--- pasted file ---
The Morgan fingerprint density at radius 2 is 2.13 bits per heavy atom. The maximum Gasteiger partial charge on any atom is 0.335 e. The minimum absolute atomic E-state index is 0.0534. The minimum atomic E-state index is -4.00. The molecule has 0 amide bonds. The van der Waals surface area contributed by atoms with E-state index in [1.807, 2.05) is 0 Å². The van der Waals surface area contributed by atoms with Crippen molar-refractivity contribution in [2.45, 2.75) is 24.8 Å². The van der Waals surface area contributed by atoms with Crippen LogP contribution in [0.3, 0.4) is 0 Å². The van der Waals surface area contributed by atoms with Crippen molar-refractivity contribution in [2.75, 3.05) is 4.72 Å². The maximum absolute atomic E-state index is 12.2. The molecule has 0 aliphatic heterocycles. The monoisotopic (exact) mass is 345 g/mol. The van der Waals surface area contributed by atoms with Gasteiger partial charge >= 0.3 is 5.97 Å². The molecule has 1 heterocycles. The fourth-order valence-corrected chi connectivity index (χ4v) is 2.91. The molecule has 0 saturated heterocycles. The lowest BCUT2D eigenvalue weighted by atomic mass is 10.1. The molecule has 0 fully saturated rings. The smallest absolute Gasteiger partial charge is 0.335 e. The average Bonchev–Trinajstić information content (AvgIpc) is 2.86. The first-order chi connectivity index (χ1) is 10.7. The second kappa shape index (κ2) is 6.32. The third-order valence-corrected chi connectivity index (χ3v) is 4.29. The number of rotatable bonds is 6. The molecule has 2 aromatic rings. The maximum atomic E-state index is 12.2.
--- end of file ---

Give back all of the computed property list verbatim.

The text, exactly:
The Morgan fingerprint density at radius 2 is 2.13 bits per heavy atom. The maximum Gasteiger partial charge on any atom is 0.335 e. The minimum absolute atomic E-state index is 0.0534. The minimum atomic E-state index is -4.00. The molecule has 0 amide bonds. The van der Waals surface area contributed by atoms with E-state index in [1.807, 2.05) is 0 Å². The van der Waals surface area contributed by atoms with Crippen molar-refractivity contribution in [2.45, 2.75) is 24.8 Å². The van der Waals surface area contributed by atoms with Crippen LogP contribution in [0.3, 0.4) is 0 Å². The van der Waals surface area contributed by atoms with Crippen molar-refractivity contribution in [2.75, 3.05) is 4.72 Å². The maximum absolute atomic E-state index is 12.2. The molecule has 0 aliphatic heterocycles. The monoisotopic (exact) mass is 345 g/mol. The van der Waals surface area contributed by atoms with Gasteiger partial charge >= 0.3 is 5.97 Å². The molecule has 1 heterocycles. The fourth-order valence-corrected chi connectivity index (χ4v) is 2.91. The molecule has 0 saturated heterocycles. The lowest BCUT2D eigenvalue weighted by atomic mass is 10.1. The molecule has 0 fully saturated rings. The smallest absolute Gasteiger partial charge is 0.335 e. The average Bonchev–Trinajstić information content (AvgIpc) is 2.86. The first-order chi connectivity index (χ1) is 10.7. The second kappa shape index (κ2) is 6.32. The third-order valence-corrected chi connectivity index (χ3v) is 4.29. The number of rotatable bonds is 6. The molecule has 2 aromatic rings. The maximum atomic E-state index is 12.2.